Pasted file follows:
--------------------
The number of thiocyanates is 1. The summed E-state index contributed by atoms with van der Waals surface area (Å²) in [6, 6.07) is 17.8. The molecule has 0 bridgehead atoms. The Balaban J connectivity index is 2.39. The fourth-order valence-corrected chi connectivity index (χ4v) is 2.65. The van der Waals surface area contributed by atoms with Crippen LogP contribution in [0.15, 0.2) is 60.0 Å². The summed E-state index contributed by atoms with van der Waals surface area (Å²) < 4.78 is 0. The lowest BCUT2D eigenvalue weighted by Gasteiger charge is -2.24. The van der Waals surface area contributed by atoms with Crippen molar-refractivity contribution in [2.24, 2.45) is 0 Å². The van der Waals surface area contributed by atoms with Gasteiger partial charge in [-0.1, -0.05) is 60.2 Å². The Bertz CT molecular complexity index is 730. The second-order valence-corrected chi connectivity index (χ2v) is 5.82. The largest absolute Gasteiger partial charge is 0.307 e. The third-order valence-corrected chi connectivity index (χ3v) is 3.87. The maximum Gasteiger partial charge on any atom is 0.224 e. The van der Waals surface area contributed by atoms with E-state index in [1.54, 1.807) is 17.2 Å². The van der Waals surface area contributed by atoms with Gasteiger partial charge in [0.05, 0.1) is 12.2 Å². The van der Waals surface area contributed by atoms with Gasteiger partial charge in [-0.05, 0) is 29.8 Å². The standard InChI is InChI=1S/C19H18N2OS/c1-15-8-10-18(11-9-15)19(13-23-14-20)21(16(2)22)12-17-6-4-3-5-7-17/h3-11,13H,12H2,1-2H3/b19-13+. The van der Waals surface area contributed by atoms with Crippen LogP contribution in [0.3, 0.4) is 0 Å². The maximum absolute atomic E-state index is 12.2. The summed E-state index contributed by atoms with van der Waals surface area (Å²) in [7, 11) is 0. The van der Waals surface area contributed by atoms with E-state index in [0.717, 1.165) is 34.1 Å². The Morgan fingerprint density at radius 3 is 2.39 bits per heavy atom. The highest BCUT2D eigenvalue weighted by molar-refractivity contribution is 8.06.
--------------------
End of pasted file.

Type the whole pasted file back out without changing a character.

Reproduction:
The number of thiocyanates is 1. The summed E-state index contributed by atoms with van der Waals surface area (Å²) in [6, 6.07) is 17.8. The molecule has 0 bridgehead atoms. The Balaban J connectivity index is 2.39. The fourth-order valence-corrected chi connectivity index (χ4v) is 2.65. The van der Waals surface area contributed by atoms with Crippen LogP contribution in [0.15, 0.2) is 60.0 Å². The summed E-state index contributed by atoms with van der Waals surface area (Å²) < 4.78 is 0. The lowest BCUT2D eigenvalue weighted by Gasteiger charge is -2.24. The van der Waals surface area contributed by atoms with Crippen molar-refractivity contribution in [2.24, 2.45) is 0 Å². The van der Waals surface area contributed by atoms with Gasteiger partial charge in [-0.1, -0.05) is 60.2 Å². The Bertz CT molecular complexity index is 730. The second-order valence-corrected chi connectivity index (χ2v) is 5.82. The largest absolute Gasteiger partial charge is 0.307 e. The third-order valence-corrected chi connectivity index (χ3v) is 3.87. The maximum Gasteiger partial charge on any atom is 0.224 e. The van der Waals surface area contributed by atoms with E-state index in [1.54, 1.807) is 17.2 Å². The van der Waals surface area contributed by atoms with Gasteiger partial charge in [0.05, 0.1) is 12.2 Å². The van der Waals surface area contributed by atoms with Gasteiger partial charge in [-0.05, 0) is 29.8 Å². The standard InChI is InChI=1S/C19H18N2OS/c1-15-8-10-18(11-9-15)19(13-23-14-20)21(16(2)22)12-17-6-4-3-5-7-17/h3-11,13H,12H2,1-2H3/b19-13+. The van der Waals surface area contributed by atoms with Crippen LogP contribution in [0.3, 0.4) is 0 Å². The maximum absolute atomic E-state index is 12.2. The summed E-state index contributed by atoms with van der Waals surface area (Å²) in [7, 11) is 0. The van der Waals surface area contributed by atoms with E-state index in [0.717, 1.165) is 34.1 Å². The Morgan fingerprint density at radius 3 is 2.39 bits per heavy atom. The highest BCUT2D eigenvalue weighted by molar-refractivity contribution is 8.06.